Who are the guys you typically ride with?
Ron Monis, Todd Gully, Ed Egawa, and Dave Petrin. Believe it or not our best sessions are in the winter when we have to ride jam circle style in my warehouse.
What gives you the most motivation when it comes to your riding?
I know that I have been given some pretty good talents, and I don’t want to waste them. I just want to see how good I can be, and when I look back to know that I gave it everything I had.
You have a really good dvd that you made a few years back, do you have any plans on making any more anytime soon?
I initially planned on making “Ground Rules” a two DVD set, but I just ran out of time to work on part two. Making volume one took almost a year, and it isn’t just like dropping video clips on a timeline and putting a music track in the background. I had to animate the drawings for each how-to trick, which takes a long time.
If you could change anything about BMX what would it be and why?
I wish riders would appreciate each others riding more. Sometimes it seems like riders aren’t clapping for each other as much (even during practice). I don’t care if you have been doing the same trick for 10 years. If it is hard it is hard, and I am going to show you respect.
What do you think you would be doing if you never picked up a bike?
I would definitely be doing something musical. I wish that there was more time now, so I could focus on music too.
Outside of BMX what are you into?
Music production, web design, and video production.
What is one of the craziest things you have ever seen/experienced in your life?
I saw a fight in my parking lot and there were guns involved. Not cool.
Did you ever go to college at all? If so what for and how do you feel about school?
I attend college on a music scholarship and graduated with a 3.75 GPA. I kind of have mixed feelings about college. It basically teaches you how to learn, which is great. However, I don’t think that having that piece of paper makes you a better person, and there are some idiots I graduated with who are proof of that.
With the elections coming up, how do you feel about all that? Any plans on voting?
I will definitely vote. People fought for years to get the right to vote, and it would be disrespectful for me not to. I think that local politics play a bigger role in your everyday life though.
What are some of your favorite movies of all time?
The Hurricane, Ground Hog Day, and that’s about it. I don’t really watch many movies.
What kinds of music are you into?
My tastes are very eclectic, and I listen to anything from John Coltrane to Lupe Fiasco. I did take a trip to the crossroads in Clarksdale, Mississippi where bluesman Robert Johnson allegedly sold his soul to the devil.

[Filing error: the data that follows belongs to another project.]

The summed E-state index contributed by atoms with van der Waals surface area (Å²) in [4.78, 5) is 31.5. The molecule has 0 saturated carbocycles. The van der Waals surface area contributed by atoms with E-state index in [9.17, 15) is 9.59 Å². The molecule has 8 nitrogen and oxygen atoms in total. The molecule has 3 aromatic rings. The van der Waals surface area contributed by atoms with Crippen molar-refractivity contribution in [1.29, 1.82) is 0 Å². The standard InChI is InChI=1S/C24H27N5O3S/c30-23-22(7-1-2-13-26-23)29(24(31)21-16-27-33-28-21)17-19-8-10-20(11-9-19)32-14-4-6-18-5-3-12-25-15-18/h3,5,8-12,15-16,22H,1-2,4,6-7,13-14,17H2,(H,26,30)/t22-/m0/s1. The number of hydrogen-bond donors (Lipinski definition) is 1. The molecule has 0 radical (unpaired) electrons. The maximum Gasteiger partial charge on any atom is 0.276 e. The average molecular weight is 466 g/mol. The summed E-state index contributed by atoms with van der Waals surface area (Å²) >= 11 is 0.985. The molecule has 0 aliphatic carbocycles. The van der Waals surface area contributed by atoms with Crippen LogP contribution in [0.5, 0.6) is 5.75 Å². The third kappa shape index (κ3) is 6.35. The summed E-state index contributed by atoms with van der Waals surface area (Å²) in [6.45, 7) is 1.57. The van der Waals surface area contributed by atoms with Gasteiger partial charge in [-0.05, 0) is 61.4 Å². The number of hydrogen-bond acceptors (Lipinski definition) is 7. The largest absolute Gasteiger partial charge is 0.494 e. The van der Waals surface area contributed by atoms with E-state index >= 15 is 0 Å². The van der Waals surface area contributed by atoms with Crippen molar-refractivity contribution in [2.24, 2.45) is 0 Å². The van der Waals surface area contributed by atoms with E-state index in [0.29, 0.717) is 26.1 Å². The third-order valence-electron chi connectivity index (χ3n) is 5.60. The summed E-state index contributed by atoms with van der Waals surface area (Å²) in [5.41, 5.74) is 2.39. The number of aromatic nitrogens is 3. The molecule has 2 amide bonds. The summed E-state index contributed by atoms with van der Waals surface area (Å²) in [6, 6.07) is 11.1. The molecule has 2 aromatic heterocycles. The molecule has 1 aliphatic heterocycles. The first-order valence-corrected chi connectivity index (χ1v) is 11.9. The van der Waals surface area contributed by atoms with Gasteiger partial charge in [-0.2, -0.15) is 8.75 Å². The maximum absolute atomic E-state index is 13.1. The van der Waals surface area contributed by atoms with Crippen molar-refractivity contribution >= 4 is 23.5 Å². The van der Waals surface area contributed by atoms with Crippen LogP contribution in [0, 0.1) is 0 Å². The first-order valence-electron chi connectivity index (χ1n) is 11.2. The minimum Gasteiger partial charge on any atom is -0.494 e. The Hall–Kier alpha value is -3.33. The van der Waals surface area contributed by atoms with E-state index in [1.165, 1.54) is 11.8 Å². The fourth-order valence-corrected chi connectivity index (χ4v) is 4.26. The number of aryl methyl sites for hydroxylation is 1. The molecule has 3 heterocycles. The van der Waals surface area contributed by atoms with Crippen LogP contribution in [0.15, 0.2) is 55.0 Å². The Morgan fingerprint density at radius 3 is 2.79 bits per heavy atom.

If you could be capable of doing anything at all, what would you want to do the most?
Live a long, happy, and healthy life. You can’t ask for too much more.
What are some things you would like to accomplish in the next few years?
Travel to some new places and learn new tricks,
What is something about yourself people have a hard time believing?
I guess people always think that I am younger than I really am. The main one is that people really can’t believe that I make a living riding a bike.
Do you spend much time on the computer? Any favorite websites?
I don’t know if I should admit this or not, but I am kind of into the whole fantasy football and baseball thing. I like building the teams, and it makes the games more exciting to watch too.
Who or what are the biggest influences on your life?
My parents for sure. In addition to being great people they have an outstanding work ethic, which I have to tried to pick up.
If you were given 3 wishes, what would you ask for and why?
I would ask for tires that don’t wear out, health for those that I know, and with the third wish I would ask for three more wishes.
What is some of the best advice you have ever received?
The past has already happened, the future hasn’t happened yet, and the present is all we have.
What kinds of advice do you have for kids getting into BMX?
I encourage them to practice and not give up when you are frustrated. So many kids think that they can’t do the tricks because their bikes are too heavy. I learned most of my tricks on a 40-pound Standard Shorty. There is no substitute for practice.
Do you have any shout outs or thanks?
Thanks to those who have supported me throughout my riding career, such as my parents, wife, sponsors, Hoffman Bikes, Dan’s Comp, and people who I have ridden with.
Anything else you would like to say?
Pick up a bike and ride.